Councils ‘spend millions buying back Right to Buy homes’
TOWN HALLS have spent millions buying back homes sold off under Right to Buy as they battle housing shortages, according to new research.
Freedom of Information requests by the BBC show that the London Borough of Islington has spent more than £6.2m to buy back 25 homes sold for less than £1.3m between 1989 and 2005.
In one case, a property sold for £17,600 in 2004 at a discount of £26,400 was bought back by the council 11 years later for £176,750.
The BBC contacted 10 local authorities where housing waiting lists have risen for four consecutive years.
Wakefield Council in Yorkshire spent more than £2.5m to purchase 35 homes sold for just over £981,000, while Camden spent more than £2.5m on 29 homes, 11 of which were originally sold for around £335,000. In Oldham, the council spent £60,000 to buy two flats sold for £27,260 but spent another £100,000 to refurbish them.
Iona Bain, founder of the Young Money Blog, told BBC News: "The unfairness is accentuated by the fact that someone who could take advantage of Right to Buy has not only benefitted from living rent-free for 20 to 30 years but now can pocket inflated profits by selling at a time when councils are desperate for homes.
"They have lucked out from an extraordinary period of house price rises, unprecedented pressure on the housing system and major flaws in how this scheme was devised."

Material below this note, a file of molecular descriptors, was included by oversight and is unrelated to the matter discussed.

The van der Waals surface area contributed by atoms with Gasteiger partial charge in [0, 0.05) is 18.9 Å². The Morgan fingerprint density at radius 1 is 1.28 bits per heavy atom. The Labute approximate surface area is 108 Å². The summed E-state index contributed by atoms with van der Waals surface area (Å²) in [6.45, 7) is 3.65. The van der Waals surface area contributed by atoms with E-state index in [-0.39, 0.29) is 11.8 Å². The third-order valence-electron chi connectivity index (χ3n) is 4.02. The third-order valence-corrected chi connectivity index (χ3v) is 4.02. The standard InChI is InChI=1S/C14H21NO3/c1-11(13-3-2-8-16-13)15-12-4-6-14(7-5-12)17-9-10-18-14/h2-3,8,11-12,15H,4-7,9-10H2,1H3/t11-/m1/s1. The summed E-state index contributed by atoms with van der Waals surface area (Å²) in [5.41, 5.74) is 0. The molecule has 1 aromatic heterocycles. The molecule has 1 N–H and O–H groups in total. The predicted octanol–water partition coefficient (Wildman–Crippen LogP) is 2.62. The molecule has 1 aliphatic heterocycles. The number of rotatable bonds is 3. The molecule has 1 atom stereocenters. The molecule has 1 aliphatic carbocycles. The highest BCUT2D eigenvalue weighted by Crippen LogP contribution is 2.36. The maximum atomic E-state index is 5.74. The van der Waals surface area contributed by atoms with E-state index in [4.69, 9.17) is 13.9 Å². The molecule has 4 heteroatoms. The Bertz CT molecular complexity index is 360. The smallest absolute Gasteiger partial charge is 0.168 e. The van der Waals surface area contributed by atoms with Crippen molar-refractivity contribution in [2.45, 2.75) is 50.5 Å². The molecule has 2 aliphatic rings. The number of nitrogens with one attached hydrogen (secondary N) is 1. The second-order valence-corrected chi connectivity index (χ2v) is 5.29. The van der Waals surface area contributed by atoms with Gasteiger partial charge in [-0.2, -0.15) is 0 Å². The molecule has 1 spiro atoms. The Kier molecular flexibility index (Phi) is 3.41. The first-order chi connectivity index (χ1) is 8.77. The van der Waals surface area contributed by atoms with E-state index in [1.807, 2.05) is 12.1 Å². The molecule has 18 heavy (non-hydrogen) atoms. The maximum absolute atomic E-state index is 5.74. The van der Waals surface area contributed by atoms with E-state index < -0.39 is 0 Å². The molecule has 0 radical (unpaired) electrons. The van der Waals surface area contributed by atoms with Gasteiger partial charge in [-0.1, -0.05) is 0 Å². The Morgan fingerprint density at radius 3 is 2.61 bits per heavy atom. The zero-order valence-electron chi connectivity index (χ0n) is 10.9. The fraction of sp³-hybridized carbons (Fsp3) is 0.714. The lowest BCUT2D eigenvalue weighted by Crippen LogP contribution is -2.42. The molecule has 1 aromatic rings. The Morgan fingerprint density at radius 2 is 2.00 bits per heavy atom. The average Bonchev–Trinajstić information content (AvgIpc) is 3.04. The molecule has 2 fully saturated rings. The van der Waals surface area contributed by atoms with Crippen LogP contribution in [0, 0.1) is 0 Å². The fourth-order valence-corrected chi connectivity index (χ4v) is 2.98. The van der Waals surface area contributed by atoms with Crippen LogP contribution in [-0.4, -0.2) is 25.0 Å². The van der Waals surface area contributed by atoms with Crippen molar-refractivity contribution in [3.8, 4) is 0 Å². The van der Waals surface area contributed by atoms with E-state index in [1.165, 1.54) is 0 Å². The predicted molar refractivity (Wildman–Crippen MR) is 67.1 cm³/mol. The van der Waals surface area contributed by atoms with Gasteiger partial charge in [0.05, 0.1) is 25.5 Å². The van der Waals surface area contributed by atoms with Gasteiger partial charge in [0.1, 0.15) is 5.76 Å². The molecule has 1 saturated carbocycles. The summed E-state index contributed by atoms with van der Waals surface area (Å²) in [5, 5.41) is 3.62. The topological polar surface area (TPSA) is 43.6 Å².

Islington said it is no longer buying back ex-council homes and has launched the “biggest home building programme in a generation” to deliver 500 new council homes for social rent by 2019. Camden's cabinet member for housing Cllr Pat Callaghan said: "We intend to build over 1,000 council homes - but with 5,000 people on our waiting list, we need Government backing to fully meet our residents' needs."
Right to Buy was originally introduced under the Thatcher government in 1980. It was ‘reinvigorated’ in 2012, with increased discounts for tenants that now stand at up to £104,900 in London and £78,600 elsewhere.
The policy has also been extended to around 1.3m housing association tenants, with discounts funded by forcing councils to sell off high value homes when they become vacant. The extension was criticised by MPs, with the Public Accounts Committee saying ministers have no idea how much the policy will cost or whether homes will be properly replaced.
The Government says homes sold off under Right to Buy will be replaced on a one-for-one basis, though not like-for-like.
However, official figures show replacements lag well behind sales. There were 12,246 Right to Buy sales in 2015-16 – more than double the total of 5,944 for 2012-13 – but just 2,055 starts and acquisitions.
Housing minister Gavin Barwell has said the policy “plays an important part in building a country that works for everyone”.
Councils in England have also argued for reforms, saying national restrictions mean they retain only around a third of sale receipts, which makes it difficult for many to fund replacements.
The Local Government Association forecasts that 66,000 properties will be sold under the existing Right to Buy scheme by 2020 but local authorities will struggle to replace the majority of these homes, exacerbating the housing crisis, fuelling homelessness and increasing spending on housing benefit at a time when there are already 1.4m on housing waiting lists.
It has called for councils to retain 100 per cent of sales, as well as the power to set discounts to reflect local house prices.
Kate Webb, head of policy and research at housing charity Shelter, said: “If Right to Buy is to work then it has to be accompanied by an iron-clad guarantee to replace properties sold on a like-for-like basis.
“Otherwise, councils simply won’t have enough properties for all those families crying out for a home and will left paying the price for generations to come.”